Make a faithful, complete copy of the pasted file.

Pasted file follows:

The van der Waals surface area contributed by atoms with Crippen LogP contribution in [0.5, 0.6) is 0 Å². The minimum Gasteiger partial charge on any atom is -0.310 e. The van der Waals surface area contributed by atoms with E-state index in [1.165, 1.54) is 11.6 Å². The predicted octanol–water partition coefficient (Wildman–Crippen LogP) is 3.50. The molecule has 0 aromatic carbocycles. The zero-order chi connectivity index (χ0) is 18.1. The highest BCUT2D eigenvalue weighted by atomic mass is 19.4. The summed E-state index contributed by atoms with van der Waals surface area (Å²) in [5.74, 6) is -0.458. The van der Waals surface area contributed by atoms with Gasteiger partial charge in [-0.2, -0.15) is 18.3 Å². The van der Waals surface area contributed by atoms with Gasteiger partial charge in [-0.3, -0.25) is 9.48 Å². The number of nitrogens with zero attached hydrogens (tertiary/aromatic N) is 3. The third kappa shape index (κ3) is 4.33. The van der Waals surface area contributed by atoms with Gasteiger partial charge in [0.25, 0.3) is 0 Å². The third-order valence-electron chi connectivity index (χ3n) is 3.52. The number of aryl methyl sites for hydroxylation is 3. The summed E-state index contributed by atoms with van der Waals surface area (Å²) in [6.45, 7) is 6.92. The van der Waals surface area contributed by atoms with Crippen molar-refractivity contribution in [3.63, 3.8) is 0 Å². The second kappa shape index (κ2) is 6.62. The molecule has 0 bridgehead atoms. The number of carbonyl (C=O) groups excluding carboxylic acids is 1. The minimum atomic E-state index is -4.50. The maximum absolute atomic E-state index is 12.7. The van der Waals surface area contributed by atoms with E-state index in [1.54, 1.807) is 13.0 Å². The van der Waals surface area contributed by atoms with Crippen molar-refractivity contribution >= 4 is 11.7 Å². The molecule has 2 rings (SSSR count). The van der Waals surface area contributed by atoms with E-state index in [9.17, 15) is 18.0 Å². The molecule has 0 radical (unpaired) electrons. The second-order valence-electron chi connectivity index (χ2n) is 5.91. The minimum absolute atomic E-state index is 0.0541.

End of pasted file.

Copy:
The van der Waals surface area contributed by atoms with Crippen LogP contribution in [0.5, 0.6) is 0 Å². The minimum Gasteiger partial charge on any atom is -0.310 e. The van der Waals surface area contributed by atoms with E-state index in [1.165, 1.54) is 11.6 Å². The predicted octanol–water partition coefficient (Wildman–Crippen LogP) is 3.50. The molecule has 0 aromatic carbocycles. The zero-order chi connectivity index (χ0) is 18.1. The highest BCUT2D eigenvalue weighted by atomic mass is 19.4. The summed E-state index contributed by atoms with van der Waals surface area (Å²) in [5.74, 6) is -0.458. The van der Waals surface area contributed by atoms with Gasteiger partial charge in [-0.2, -0.15) is 18.3 Å². The van der Waals surface area contributed by atoms with Gasteiger partial charge in [-0.3, -0.25) is 9.48 Å². The number of nitrogens with zero attached hydrogens (tertiary/aromatic N) is 3. The third kappa shape index (κ3) is 4.33. The van der Waals surface area contributed by atoms with Gasteiger partial charge in [0.25, 0.3) is 0 Å². The third-order valence-electron chi connectivity index (χ3n) is 3.52. The number of aryl methyl sites for hydroxylation is 3. The summed E-state index contributed by atoms with van der Waals surface area (Å²) in [6.45, 7) is 6.92. The van der Waals surface area contributed by atoms with Crippen molar-refractivity contribution in [3.63, 3.8) is 0 Å². The second kappa shape index (κ2) is 6.62. The molecule has 0 bridgehead atoms. The number of carbonyl (C=O) groups excluding carboxylic acids is 1. The minimum atomic E-state index is -4.50. The maximum absolute atomic E-state index is 12.7. The van der Waals surface area contributed by atoms with E-state index in [1.54, 1.807) is 13.0 Å². The van der Waals surface area contributed by atoms with Crippen molar-refractivity contribution >= 4 is 11.7 Å². The molecule has 2 rings (SSSR count). The van der Waals surface area contributed by atoms with E-state index in [9.17, 15) is 18.0 Å². The molecule has 0 radical (unpaired) electrons. The second-order valence-electron chi connectivity index (χ2n) is 5.91. The minimum absolute atomic E-state index is 0.0541.